Recently, the National Center for Teacher Residencies (NCTR) surveyed Network partners and reviewed publicly available sources to better understand the extent to which states where programs in the NCTR Network are located are making use of ARP/Elementary and Secondary School Emergency Relief Funds (ESSER III) and/or Governor’s Emergency Education Relief (GEER) funds to support teacher residency programs. Established by the U.S. Congress through the Education Stabilization Fund in response to the COVID-19 pandemic, ESSER and GEER funds have offered SEAs and LEAs the opportunity and more resources to strengthen and improve the educational system. U.S. Secretary of Education Miguel Cardona has called on states, districts, and institutions of higher education to prioritize ARP funds for addressing teacher shortages, including to support teacher residency programs.
Of the roughly 26 states where Network partners are located, NCTR found that at least 13 or 50 percent of them are using GEER funds for teacher recruitment and preparation, or addressing teacher shortages, including Arizona, Colorado, Delaware, Florida, Georgia, Maryland, Minnesota, Mississippi, New Mexico, New York, Pennsylvania, Tennessee, and Texas. Two of these states, Colorado and Georgia, are using GEER funds for teacher residency programs, specifically. Funds are being used by LEAs and IHEs for a myriad of activities, including subsidizing tuition costs for students enrolled in educator preparation programs, developing or enhancing communication and outreach to potential educators, creating or strengthening new or existing partnerships, creating or adapting curriculum and instructional resources for teacher candidates, and supporting the maintenance or improvement of educator preparation programs’ operations.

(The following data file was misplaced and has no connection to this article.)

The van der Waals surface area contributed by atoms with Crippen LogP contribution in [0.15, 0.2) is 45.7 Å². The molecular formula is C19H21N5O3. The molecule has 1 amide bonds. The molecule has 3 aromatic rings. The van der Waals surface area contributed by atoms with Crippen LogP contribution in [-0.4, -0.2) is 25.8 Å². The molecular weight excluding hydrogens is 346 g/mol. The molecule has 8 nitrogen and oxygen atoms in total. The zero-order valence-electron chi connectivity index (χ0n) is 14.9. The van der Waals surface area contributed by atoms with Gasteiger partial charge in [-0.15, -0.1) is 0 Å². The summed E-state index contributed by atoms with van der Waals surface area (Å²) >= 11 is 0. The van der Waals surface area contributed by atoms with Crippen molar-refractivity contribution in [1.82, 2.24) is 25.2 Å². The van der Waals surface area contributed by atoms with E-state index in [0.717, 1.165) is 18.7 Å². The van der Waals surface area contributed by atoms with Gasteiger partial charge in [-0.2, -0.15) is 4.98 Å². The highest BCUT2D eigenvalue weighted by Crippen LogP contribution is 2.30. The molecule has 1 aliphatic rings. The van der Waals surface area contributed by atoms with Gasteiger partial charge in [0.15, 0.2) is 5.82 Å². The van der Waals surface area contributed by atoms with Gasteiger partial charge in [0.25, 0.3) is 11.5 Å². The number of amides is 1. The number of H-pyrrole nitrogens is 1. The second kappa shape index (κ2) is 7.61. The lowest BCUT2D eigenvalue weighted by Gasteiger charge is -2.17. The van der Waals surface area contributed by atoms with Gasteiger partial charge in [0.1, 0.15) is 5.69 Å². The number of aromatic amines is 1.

In addition, nine or 35 percent of the 26 states where NCTR Network partners are located are using some of the state portion of their ESSER funds toward teacher residency programs or components of teacher residency programs (e.g., K12-higher education partnerships, clinical experiences, mentoring), including Arizona, Colorado, Maryland, Mississippi, Missouri, Tennessee, Texas, Virginia, and Washington.
Before the period of performance for ARP/ESSER funds is up (September 30, 2024), other states may use some of their ARP/ESSER funds toward teacher residency programs or program components. Indeed, several states have not yet spent down the full portion of their 10% state allocation of ARP/ESSER funds. Additionally, though some state plans are less clear about how they are using ESSER funds, some have named teacher residency programs or components of teacher residency programs as one potential use of funds in their plans.
See related resources:
Teacher Residencies can Transform the National Teaching Workforce – AASPA, August 9, 2022